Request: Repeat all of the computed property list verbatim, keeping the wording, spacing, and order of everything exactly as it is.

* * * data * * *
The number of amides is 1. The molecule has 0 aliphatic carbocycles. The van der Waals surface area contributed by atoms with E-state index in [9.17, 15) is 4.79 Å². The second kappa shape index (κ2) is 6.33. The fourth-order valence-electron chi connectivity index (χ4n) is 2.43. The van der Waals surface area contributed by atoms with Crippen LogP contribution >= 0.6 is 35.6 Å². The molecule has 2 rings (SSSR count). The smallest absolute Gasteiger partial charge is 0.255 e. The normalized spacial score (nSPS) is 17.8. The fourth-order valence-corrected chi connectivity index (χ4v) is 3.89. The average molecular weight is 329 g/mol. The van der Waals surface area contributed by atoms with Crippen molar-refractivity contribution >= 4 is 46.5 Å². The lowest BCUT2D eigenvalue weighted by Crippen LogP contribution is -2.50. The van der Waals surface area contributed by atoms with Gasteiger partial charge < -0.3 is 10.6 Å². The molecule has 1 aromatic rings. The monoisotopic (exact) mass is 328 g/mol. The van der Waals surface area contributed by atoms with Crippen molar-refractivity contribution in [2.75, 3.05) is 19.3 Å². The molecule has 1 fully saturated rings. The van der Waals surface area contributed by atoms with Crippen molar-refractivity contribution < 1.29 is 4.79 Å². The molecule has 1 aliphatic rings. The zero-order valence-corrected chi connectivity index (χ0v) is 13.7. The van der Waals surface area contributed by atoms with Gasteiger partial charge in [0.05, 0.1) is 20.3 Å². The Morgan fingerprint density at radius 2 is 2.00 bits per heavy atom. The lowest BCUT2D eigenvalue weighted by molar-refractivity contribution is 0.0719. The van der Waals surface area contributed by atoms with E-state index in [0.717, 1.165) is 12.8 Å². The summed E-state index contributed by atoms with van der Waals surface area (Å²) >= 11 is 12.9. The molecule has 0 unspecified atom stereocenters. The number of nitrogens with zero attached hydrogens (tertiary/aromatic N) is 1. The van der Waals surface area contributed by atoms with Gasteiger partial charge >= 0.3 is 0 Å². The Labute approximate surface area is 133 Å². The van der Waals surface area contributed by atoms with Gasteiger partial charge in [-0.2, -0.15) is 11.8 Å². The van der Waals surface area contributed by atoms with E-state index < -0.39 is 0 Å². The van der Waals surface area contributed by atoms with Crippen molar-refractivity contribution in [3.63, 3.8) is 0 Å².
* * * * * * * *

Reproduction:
The number of amides is 1. The molecule has 0 aliphatic carbocycles. The van der Waals surface area contributed by atoms with E-state index in [9.17, 15) is 4.79 Å². The second kappa shape index (κ2) is 6.33. The fourth-order valence-electron chi connectivity index (χ4n) is 2.43. The van der Waals surface area contributed by atoms with Crippen LogP contribution >= 0.6 is 35.6 Å². The molecule has 2 rings (SSSR count). The smallest absolute Gasteiger partial charge is 0.255 e. The normalized spacial score (nSPS) is 17.8. The fourth-order valence-corrected chi connectivity index (χ4v) is 3.89. The average molecular weight is 329 g/mol. The van der Waals surface area contributed by atoms with Crippen molar-refractivity contribution >= 4 is 46.5 Å². The lowest BCUT2D eigenvalue weighted by Crippen LogP contribution is -2.50. The van der Waals surface area contributed by atoms with Gasteiger partial charge < -0.3 is 10.6 Å². The molecule has 1 aromatic rings. The monoisotopic (exact) mass is 328 g/mol. The van der Waals surface area contributed by atoms with Crippen molar-refractivity contribution in [2.75, 3.05) is 19.3 Å². The molecule has 1 fully saturated rings. The van der Waals surface area contributed by atoms with Crippen molar-refractivity contribution < 1.29 is 4.79 Å². The molecule has 1 aliphatic rings. The zero-order valence-corrected chi connectivity index (χ0v) is 13.7. The van der Waals surface area contributed by atoms with Gasteiger partial charge in [0.05, 0.1) is 20.3 Å². The Morgan fingerprint density at radius 2 is 2.00 bits per heavy atom. The lowest BCUT2D eigenvalue weighted by molar-refractivity contribution is 0.0719. The van der Waals surface area contributed by atoms with E-state index in [0.717, 1.165) is 12.8 Å². The summed E-state index contributed by atoms with van der Waals surface area (Å²) >= 11 is 12.9. The molecule has 0 unspecified atom stereocenters. The number of nitrogens with zero attached hydrogens (tertiary/aromatic N) is 1. The van der Waals surface area contributed by atoms with Gasteiger partial charge >= 0.3 is 0 Å². The Labute approximate surface area is 133 Å². The van der Waals surface area contributed by atoms with Gasteiger partial charge in [-0.2, -0.15) is 11.8 Å². The van der Waals surface area contributed by atoms with E-state index < -0.39 is 0 Å². The van der Waals surface area contributed by atoms with Crippen molar-refractivity contribution in [3.63, 3.8) is 0 Å².